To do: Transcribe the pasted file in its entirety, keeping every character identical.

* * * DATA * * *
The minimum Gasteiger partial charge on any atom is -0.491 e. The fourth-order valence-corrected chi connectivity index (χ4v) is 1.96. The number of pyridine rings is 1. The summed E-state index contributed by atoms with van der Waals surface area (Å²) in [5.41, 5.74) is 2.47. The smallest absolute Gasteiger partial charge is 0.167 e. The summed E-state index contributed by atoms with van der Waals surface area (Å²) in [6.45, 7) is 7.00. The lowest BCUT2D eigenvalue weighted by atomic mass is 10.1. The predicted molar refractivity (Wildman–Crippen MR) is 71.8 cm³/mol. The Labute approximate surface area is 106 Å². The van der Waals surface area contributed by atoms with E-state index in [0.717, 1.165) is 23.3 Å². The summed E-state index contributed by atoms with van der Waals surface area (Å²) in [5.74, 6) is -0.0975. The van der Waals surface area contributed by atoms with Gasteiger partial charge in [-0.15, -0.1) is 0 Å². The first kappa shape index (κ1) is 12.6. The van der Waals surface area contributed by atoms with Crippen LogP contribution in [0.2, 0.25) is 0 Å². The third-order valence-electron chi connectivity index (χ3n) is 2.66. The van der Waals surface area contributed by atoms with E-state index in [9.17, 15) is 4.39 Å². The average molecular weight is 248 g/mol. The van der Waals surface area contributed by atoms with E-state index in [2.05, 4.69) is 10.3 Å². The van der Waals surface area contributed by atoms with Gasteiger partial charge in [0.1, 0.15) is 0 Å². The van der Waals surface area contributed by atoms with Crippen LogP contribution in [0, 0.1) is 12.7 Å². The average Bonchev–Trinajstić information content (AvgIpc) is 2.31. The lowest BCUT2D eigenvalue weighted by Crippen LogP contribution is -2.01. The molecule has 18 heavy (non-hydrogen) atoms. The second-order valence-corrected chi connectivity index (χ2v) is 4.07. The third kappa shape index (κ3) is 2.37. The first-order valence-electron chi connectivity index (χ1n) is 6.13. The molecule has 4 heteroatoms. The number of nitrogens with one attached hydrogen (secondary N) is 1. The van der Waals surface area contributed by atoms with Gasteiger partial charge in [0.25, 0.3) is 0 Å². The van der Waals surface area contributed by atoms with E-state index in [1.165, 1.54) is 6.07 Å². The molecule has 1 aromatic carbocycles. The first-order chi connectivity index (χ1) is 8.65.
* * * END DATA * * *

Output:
The minimum Gasteiger partial charge on any atom is -0.491 e. The fourth-order valence-corrected chi connectivity index (χ4v) is 1.96. The number of pyridine rings is 1. The summed E-state index contributed by atoms with van der Waals surface area (Å²) in [5.41, 5.74) is 2.47. The smallest absolute Gasteiger partial charge is 0.167 e. The summed E-state index contributed by atoms with van der Waals surface area (Å²) in [6.45, 7) is 7.00. The lowest BCUT2D eigenvalue weighted by atomic mass is 10.1. The predicted molar refractivity (Wildman–Crippen MR) is 71.8 cm³/mol. The Labute approximate surface area is 106 Å². The van der Waals surface area contributed by atoms with E-state index in [0.717, 1.165) is 23.3 Å². The summed E-state index contributed by atoms with van der Waals surface area (Å²) in [5.74, 6) is -0.0975. The van der Waals surface area contributed by atoms with Gasteiger partial charge in [-0.15, -0.1) is 0 Å². The first kappa shape index (κ1) is 12.6. The van der Waals surface area contributed by atoms with Crippen LogP contribution in [0.2, 0.25) is 0 Å². The third-order valence-electron chi connectivity index (χ3n) is 2.66. The van der Waals surface area contributed by atoms with E-state index in [9.17, 15) is 4.39 Å². The average molecular weight is 248 g/mol. The van der Waals surface area contributed by atoms with E-state index in [2.05, 4.69) is 10.3 Å². The van der Waals surface area contributed by atoms with Gasteiger partial charge in [0.1, 0.15) is 0 Å². The van der Waals surface area contributed by atoms with Crippen LogP contribution in [0, 0.1) is 12.7 Å². The average Bonchev–Trinajstić information content (AvgIpc) is 2.31. The lowest BCUT2D eigenvalue weighted by Crippen LogP contribution is -2.01. The molecule has 18 heavy (non-hydrogen) atoms. The second-order valence-corrected chi connectivity index (χ2v) is 4.07. The third kappa shape index (κ3) is 2.37. The first-order valence-electron chi connectivity index (χ1n) is 6.13. The molecule has 4 heteroatoms. The number of nitrogens with one attached hydrogen (secondary N) is 1. The van der Waals surface area contributed by atoms with Gasteiger partial charge in [0.25, 0.3) is 0 Å². The van der Waals surface area contributed by atoms with E-state index in [1.165, 1.54) is 6.07 Å². The molecule has 1 aromatic carbocycles. The first-order chi connectivity index (χ1) is 8.65.